GOP moderates shrinking in numbers - and impact
Base shifts right, and ideological zealotry follows
WASHINGTON - As Tom Russell watches the nation’s debt ceiling drama drag on day after day, the 44-year-old Republican from Keene, N.H., sees a dysfunctional family careening toward economic disaster, with leaders from his own party mostly to blame.
A self-described moderate, Russell said he feels abandoned by the Republican Party as its base shifts to the right and politicians respond with ideological zealotry, refusing to compromise even as the Aug. 2 deadline to raise the debt limit looms and the country nears the brink of defaulting on its debts for the first time in history.
The former stockbroker who now sells solar panels for a living says he believes that the seemingly defunct bipartisan plan by the Gang of Six to reduce the nation’s deficit by combining program cuts with tax increases made sense. But many Republican lawmakers stood firm against taxes, and talks imploded.
“The Republicans have become the party of no,’’ Russell said. “Now that we’re at a tremendous crossroad when things are going down the tubes, it’s kind of an embarrassment to say that we’re even in the same party.’’
The Republican Party has, in fact, moved away from its moderate wing in recent years, according to national polls, resulting in a growing chasm between its political leaders and a significant group of disenchanted voters. Republican lawmakers have increasingly aligned themselves with their expanding conservative base - the party’s loudest, most active voices that helped propel GOP candidates backed by the Tea Party movement into the House in the 2010 primaries and general election.
Self-described moderates, who made up nearly a third of the Republican Party a decade ago, now represent less than a quarter of Republicans, according to new Gallup findings to be released Friday. Meanwhile, the percentage of Republicans who call themselves conservative has risen to a high of 72 percent, up from 62 percent in 2002.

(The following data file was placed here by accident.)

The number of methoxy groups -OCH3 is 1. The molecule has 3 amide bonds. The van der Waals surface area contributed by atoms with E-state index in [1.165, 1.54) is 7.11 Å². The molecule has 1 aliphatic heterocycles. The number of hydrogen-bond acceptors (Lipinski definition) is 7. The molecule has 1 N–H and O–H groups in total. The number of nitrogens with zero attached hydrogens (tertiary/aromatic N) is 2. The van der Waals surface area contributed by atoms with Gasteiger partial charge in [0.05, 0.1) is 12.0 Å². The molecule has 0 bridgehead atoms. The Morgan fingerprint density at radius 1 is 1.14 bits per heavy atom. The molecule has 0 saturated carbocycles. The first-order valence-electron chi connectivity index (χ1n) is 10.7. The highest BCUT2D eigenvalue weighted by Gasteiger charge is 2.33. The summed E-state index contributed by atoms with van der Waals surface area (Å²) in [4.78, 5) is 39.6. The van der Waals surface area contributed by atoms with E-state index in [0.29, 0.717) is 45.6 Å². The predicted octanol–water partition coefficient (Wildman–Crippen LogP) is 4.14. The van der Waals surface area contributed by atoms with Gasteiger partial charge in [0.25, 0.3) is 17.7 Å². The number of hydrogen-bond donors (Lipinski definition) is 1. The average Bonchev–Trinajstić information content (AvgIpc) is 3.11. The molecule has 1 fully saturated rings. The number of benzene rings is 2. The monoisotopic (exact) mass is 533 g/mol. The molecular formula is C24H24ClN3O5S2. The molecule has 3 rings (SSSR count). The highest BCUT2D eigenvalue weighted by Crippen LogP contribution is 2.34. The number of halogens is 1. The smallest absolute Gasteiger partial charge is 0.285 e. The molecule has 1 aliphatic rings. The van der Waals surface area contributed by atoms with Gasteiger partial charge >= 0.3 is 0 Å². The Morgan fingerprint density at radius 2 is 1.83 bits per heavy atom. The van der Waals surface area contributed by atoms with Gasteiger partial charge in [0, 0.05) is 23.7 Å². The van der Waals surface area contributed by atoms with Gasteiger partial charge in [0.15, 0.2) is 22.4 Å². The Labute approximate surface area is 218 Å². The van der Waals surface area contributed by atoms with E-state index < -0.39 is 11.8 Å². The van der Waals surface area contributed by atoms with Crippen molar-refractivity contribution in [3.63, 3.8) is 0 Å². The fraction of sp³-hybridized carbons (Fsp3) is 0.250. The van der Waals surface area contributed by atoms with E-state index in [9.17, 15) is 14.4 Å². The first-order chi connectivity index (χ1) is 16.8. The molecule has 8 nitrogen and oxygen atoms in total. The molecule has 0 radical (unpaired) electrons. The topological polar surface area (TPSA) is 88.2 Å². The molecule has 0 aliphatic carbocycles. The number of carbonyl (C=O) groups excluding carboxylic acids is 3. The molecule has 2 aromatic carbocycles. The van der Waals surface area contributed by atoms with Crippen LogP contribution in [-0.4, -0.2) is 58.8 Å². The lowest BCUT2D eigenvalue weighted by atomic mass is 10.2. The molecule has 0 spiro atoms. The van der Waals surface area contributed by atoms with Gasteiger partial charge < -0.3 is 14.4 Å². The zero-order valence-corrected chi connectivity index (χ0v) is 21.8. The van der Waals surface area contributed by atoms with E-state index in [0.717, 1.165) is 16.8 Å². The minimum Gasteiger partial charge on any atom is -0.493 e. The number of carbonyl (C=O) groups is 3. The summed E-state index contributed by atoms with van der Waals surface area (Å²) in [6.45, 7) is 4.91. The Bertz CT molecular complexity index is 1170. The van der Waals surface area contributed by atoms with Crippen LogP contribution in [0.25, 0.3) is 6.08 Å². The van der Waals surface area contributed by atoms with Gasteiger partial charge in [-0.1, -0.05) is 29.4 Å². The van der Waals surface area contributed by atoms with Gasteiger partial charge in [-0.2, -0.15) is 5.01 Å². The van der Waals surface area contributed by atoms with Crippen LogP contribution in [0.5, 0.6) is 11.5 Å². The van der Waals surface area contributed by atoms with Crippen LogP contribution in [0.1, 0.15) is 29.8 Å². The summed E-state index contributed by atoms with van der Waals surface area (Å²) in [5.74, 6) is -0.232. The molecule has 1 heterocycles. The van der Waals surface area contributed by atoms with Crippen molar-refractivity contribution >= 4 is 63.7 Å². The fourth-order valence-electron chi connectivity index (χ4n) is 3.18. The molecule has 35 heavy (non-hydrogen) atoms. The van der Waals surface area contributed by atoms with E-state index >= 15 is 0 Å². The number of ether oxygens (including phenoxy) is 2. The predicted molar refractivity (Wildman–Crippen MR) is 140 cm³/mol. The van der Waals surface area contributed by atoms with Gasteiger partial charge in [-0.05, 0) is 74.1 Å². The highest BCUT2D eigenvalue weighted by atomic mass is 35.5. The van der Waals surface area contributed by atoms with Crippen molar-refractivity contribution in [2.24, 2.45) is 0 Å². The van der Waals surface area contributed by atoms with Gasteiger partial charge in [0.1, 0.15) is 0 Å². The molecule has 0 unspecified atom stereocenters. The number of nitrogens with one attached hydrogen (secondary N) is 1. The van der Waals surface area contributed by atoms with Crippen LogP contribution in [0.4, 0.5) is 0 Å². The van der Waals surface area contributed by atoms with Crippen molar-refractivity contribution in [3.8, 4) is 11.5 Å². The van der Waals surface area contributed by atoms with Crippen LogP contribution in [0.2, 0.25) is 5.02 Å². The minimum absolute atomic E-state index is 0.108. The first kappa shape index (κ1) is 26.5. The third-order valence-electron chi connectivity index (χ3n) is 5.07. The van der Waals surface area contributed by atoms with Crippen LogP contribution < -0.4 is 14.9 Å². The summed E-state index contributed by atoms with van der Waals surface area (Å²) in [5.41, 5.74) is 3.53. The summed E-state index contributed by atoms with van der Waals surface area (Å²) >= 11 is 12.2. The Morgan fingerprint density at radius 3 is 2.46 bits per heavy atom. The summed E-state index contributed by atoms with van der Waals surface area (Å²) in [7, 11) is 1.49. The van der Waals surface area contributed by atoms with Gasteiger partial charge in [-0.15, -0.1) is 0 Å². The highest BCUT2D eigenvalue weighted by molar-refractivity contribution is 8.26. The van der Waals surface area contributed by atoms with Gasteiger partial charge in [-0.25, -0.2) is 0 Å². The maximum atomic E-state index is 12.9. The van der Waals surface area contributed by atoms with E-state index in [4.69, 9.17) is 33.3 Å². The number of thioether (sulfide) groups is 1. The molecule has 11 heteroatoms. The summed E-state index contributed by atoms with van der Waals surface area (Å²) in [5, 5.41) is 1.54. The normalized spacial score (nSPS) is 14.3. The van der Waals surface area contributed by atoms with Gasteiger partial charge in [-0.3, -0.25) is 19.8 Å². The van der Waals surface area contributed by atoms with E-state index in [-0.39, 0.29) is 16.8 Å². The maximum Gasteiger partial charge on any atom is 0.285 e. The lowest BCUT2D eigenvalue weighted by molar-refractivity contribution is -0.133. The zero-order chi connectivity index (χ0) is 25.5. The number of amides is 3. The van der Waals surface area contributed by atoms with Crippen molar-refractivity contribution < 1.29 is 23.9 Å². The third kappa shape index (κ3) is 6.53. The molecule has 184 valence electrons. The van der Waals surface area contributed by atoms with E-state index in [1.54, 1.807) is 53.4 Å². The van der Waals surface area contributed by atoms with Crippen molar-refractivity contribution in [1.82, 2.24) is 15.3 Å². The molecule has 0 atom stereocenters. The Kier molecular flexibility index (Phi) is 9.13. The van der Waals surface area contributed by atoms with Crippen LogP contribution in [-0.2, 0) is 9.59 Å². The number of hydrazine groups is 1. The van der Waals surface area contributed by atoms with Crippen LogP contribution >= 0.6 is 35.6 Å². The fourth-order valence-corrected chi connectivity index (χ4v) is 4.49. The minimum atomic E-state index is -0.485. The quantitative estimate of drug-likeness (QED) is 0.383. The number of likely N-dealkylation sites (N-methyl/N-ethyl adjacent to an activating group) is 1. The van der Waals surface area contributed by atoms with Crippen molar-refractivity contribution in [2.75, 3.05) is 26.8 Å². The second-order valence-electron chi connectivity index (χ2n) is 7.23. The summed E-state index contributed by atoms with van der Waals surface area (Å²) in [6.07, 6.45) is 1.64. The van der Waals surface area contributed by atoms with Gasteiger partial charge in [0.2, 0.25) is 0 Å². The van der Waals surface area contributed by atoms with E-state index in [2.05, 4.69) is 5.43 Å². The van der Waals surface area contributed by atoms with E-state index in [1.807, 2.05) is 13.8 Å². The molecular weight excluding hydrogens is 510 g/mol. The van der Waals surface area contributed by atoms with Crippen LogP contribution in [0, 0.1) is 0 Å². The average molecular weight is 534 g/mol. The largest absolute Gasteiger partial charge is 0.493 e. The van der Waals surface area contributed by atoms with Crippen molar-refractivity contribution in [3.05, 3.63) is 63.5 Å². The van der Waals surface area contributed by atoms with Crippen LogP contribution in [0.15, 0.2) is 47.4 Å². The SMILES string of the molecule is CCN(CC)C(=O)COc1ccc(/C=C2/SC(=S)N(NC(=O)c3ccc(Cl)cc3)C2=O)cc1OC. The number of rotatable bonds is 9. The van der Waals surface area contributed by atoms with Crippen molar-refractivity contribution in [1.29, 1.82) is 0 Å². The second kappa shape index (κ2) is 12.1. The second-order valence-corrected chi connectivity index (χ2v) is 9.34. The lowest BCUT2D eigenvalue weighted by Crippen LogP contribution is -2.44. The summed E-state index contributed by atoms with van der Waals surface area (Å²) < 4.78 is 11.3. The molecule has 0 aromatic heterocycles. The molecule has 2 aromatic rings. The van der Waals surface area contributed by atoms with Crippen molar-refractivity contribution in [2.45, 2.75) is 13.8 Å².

“The base of the party right now is the Tea Party, frankly,’’ said Trey Grayson, former secretary of state of Kentucky who now directs the Institute of Politics at Harvard Kennedy School after losing in the 2010 US Senate GOP primary against Tea Party candidate Rand Paul. “Those are the folks who are the most active, the loudest, who go to town hall meetings, call members of Congress, and show up at political barbecues, and they’re pulling the party to the right.’’
The shift, and resulting polarization between right-leaning Republicans and increasingly liberal Democrats, bodes ill for constructive discourse and effective governance, say political scientists. The far right has so vilified Obama that for Republican congressmen to even negotiate with the White House is seen as treason by many Republicans, said Alan Abramowitz, a political scientist at Emory University.
The split in the GOP is especially pronounced now in party members’ disagreement on reducing the deficit. While polls show that many Republican voters support a combination of program cuts and tax increases, that is not true when it comes to the most conservative segment of the party.
Many disaffected moderates have shifted their party registration to independent and dropped out of the political scene, said Connie Morella, a moderate Republican and former Maryland congresswoman who led a study group at the Harvard Institute of Politics on the endangered moderate.